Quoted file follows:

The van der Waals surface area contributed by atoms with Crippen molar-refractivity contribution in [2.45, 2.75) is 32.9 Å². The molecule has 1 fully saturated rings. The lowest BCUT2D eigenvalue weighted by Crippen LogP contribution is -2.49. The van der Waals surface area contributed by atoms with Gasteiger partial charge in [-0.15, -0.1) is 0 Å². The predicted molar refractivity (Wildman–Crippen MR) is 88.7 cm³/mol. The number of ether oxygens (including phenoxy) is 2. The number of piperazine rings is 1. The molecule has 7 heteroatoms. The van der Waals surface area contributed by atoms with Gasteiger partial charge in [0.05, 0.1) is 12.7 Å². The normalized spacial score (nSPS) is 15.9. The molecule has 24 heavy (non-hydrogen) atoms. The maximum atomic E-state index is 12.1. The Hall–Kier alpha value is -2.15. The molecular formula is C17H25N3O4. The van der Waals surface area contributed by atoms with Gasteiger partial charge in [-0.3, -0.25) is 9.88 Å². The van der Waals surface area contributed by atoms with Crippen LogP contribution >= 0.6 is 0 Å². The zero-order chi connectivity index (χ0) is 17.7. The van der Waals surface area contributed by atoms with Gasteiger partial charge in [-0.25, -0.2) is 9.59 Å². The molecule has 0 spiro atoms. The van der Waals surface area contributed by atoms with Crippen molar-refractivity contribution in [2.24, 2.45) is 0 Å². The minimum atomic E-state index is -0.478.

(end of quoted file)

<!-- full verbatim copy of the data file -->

The van der Waals surface area contributed by atoms with Crippen molar-refractivity contribution in [2.45, 2.75) is 32.9 Å². The molecule has 1 fully saturated rings. The lowest BCUT2D eigenvalue weighted by Crippen LogP contribution is -2.49. The van der Waals surface area contributed by atoms with Gasteiger partial charge in [-0.15, -0.1) is 0 Å². The predicted molar refractivity (Wildman–Crippen MR) is 88.7 cm³/mol. The number of ether oxygens (including phenoxy) is 2. The number of piperazine rings is 1. The molecule has 7 heteroatoms. The van der Waals surface area contributed by atoms with Gasteiger partial charge in [0.05, 0.1) is 12.7 Å². The normalized spacial score (nSPS) is 15.9. The molecule has 24 heavy (non-hydrogen) atoms. The maximum atomic E-state index is 12.1. The Hall–Kier alpha value is -2.15. The molecular formula is C17H25N3O4. The van der Waals surface area contributed by atoms with Gasteiger partial charge in [-0.3, -0.25) is 9.88 Å². The van der Waals surface area contributed by atoms with Crippen LogP contribution >= 0.6 is 0 Å². The zero-order chi connectivity index (χ0) is 17.7. The van der Waals surface area contributed by atoms with Gasteiger partial charge in [-0.25, -0.2) is 9.59 Å². The molecule has 0 spiro atoms. The van der Waals surface area contributed by atoms with Crippen molar-refractivity contribution in [2.24, 2.45) is 0 Å². The minimum atomic E-state index is -0.478.